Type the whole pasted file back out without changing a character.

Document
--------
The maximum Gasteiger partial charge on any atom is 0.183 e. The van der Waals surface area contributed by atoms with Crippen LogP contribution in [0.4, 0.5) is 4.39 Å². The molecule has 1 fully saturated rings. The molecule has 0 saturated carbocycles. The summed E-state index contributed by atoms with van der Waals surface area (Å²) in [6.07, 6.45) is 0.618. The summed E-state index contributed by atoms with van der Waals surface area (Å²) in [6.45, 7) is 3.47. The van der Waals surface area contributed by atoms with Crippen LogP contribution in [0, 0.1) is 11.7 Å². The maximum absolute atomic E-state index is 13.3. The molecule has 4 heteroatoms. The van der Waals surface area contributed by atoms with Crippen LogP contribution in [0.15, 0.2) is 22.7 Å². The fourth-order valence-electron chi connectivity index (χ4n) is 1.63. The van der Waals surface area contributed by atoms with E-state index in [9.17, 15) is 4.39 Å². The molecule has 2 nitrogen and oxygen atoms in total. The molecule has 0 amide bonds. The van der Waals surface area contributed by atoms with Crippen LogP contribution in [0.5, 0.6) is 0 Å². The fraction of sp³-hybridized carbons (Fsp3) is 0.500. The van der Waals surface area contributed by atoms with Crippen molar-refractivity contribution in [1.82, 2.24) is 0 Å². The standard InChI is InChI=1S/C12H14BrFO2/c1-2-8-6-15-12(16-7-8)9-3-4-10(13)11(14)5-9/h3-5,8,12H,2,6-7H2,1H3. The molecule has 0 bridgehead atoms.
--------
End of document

The maximum Gasteiger partial charge on any atom is 0.183 e. The van der Waals surface area contributed by atoms with Crippen LogP contribution in [0.4, 0.5) is 4.39 Å². The molecule has 1 fully saturated rings. The molecule has 0 saturated carbocycles. The summed E-state index contributed by atoms with van der Waals surface area (Å²) in [6.07, 6.45) is 0.618. The summed E-state index contributed by atoms with van der Waals surface area (Å²) in [6.45, 7) is 3.47. The van der Waals surface area contributed by atoms with Crippen LogP contribution in [0, 0.1) is 11.7 Å². The maximum absolute atomic E-state index is 13.3. The molecule has 4 heteroatoms. The van der Waals surface area contributed by atoms with Crippen LogP contribution in [0.15, 0.2) is 22.7 Å². The fourth-order valence-electron chi connectivity index (χ4n) is 1.63. The van der Waals surface area contributed by atoms with E-state index in [9.17, 15) is 4.39 Å². The molecule has 2 nitrogen and oxygen atoms in total. The molecule has 0 amide bonds. The van der Waals surface area contributed by atoms with Crippen LogP contribution in [0.5, 0.6) is 0 Å². The fraction of sp³-hybridized carbons (Fsp3) is 0.500. The van der Waals surface area contributed by atoms with Crippen molar-refractivity contribution in [1.82, 2.24) is 0 Å². The standard InChI is InChI=1S/C12H14BrFO2/c1-2-8-6-15-12(16-7-8)9-3-4-10(13)11(14)5-9/h3-5,8,12H,2,6-7H2,1H3. The molecule has 0 bridgehead atoms.